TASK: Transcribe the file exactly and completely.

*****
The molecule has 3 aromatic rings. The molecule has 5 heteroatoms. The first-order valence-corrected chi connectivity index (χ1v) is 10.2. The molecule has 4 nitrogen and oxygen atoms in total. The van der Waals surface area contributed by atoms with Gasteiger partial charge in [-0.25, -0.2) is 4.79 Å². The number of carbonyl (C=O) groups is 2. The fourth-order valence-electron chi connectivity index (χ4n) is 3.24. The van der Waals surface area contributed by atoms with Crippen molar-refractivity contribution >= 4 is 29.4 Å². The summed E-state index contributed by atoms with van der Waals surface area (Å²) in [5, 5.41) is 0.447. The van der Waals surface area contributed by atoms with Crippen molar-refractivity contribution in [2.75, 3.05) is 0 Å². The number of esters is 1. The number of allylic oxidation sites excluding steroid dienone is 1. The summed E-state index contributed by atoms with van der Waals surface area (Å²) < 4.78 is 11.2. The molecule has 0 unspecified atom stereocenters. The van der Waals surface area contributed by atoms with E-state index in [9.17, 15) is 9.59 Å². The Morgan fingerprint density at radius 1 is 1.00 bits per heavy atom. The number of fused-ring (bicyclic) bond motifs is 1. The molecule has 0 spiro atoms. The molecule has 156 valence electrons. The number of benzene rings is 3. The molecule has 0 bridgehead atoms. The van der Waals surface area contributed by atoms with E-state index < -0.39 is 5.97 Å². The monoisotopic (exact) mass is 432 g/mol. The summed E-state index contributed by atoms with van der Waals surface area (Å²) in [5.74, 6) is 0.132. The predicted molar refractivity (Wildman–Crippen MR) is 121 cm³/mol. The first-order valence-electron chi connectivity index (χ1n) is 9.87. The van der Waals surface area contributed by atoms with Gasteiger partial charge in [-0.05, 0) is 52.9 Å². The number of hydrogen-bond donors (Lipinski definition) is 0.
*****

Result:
The molecule has 3 aromatic rings. The molecule has 5 heteroatoms. The first-order valence-corrected chi connectivity index (χ1v) is 10.2. The molecule has 4 nitrogen and oxygen atoms in total. The van der Waals surface area contributed by atoms with Gasteiger partial charge in [-0.25, -0.2) is 4.79 Å². The number of carbonyl (C=O) groups is 2. The fourth-order valence-electron chi connectivity index (χ4n) is 3.24. The van der Waals surface area contributed by atoms with Crippen molar-refractivity contribution >= 4 is 29.4 Å². The summed E-state index contributed by atoms with van der Waals surface area (Å²) in [5, 5.41) is 0.447. The van der Waals surface area contributed by atoms with Crippen molar-refractivity contribution in [2.75, 3.05) is 0 Å². The number of esters is 1. The number of allylic oxidation sites excluding steroid dienone is 1. The summed E-state index contributed by atoms with van der Waals surface area (Å²) < 4.78 is 11.2. The molecule has 0 unspecified atom stereocenters. The van der Waals surface area contributed by atoms with E-state index in [9.17, 15) is 9.59 Å². The Morgan fingerprint density at radius 1 is 1.00 bits per heavy atom. The number of fused-ring (bicyclic) bond motifs is 1. The molecule has 0 spiro atoms. The molecule has 156 valence electrons. The number of benzene rings is 3. The molecule has 0 bridgehead atoms. The van der Waals surface area contributed by atoms with E-state index < -0.39 is 5.97 Å². The monoisotopic (exact) mass is 432 g/mol. The summed E-state index contributed by atoms with van der Waals surface area (Å²) in [5.74, 6) is 0.132. The predicted molar refractivity (Wildman–Crippen MR) is 121 cm³/mol. The first-order valence-electron chi connectivity index (χ1n) is 9.87. The van der Waals surface area contributed by atoms with Gasteiger partial charge in [-0.05, 0) is 52.9 Å². The number of hydrogen-bond donors (Lipinski definition) is 0.